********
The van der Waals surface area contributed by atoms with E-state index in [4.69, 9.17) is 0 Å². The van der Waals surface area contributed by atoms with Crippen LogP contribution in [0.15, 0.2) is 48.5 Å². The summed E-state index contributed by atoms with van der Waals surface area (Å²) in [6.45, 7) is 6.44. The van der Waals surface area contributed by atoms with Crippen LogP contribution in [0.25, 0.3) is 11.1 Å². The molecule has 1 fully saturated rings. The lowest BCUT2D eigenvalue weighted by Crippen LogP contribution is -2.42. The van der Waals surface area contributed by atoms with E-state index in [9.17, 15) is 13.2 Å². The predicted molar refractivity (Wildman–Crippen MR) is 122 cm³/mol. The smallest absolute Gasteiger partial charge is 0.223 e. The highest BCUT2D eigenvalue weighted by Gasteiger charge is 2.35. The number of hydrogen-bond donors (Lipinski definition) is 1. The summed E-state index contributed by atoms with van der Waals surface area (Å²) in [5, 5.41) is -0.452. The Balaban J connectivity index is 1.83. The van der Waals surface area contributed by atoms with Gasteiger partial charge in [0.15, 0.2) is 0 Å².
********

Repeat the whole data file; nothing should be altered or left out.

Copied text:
The van der Waals surface area contributed by atoms with E-state index in [4.69, 9.17) is 0 Å². The van der Waals surface area contributed by atoms with Crippen LogP contribution in [0.15, 0.2) is 48.5 Å². The summed E-state index contributed by atoms with van der Waals surface area (Å²) in [6.45, 7) is 6.44. The van der Waals surface area contributed by atoms with Crippen LogP contribution in [0.25, 0.3) is 11.1 Å². The molecule has 1 fully saturated rings. The lowest BCUT2D eigenvalue weighted by Crippen LogP contribution is -2.42. The van der Waals surface area contributed by atoms with E-state index in [9.17, 15) is 13.2 Å². The predicted molar refractivity (Wildman–Crippen MR) is 122 cm³/mol. The smallest absolute Gasteiger partial charge is 0.223 e. The highest BCUT2D eigenvalue weighted by Gasteiger charge is 2.35. The number of hydrogen-bond donors (Lipinski definition) is 1. The summed E-state index contributed by atoms with van der Waals surface area (Å²) in [5, 5.41) is -0.452. The Balaban J connectivity index is 1.83. The van der Waals surface area contributed by atoms with Gasteiger partial charge in [0.15, 0.2) is 0 Å².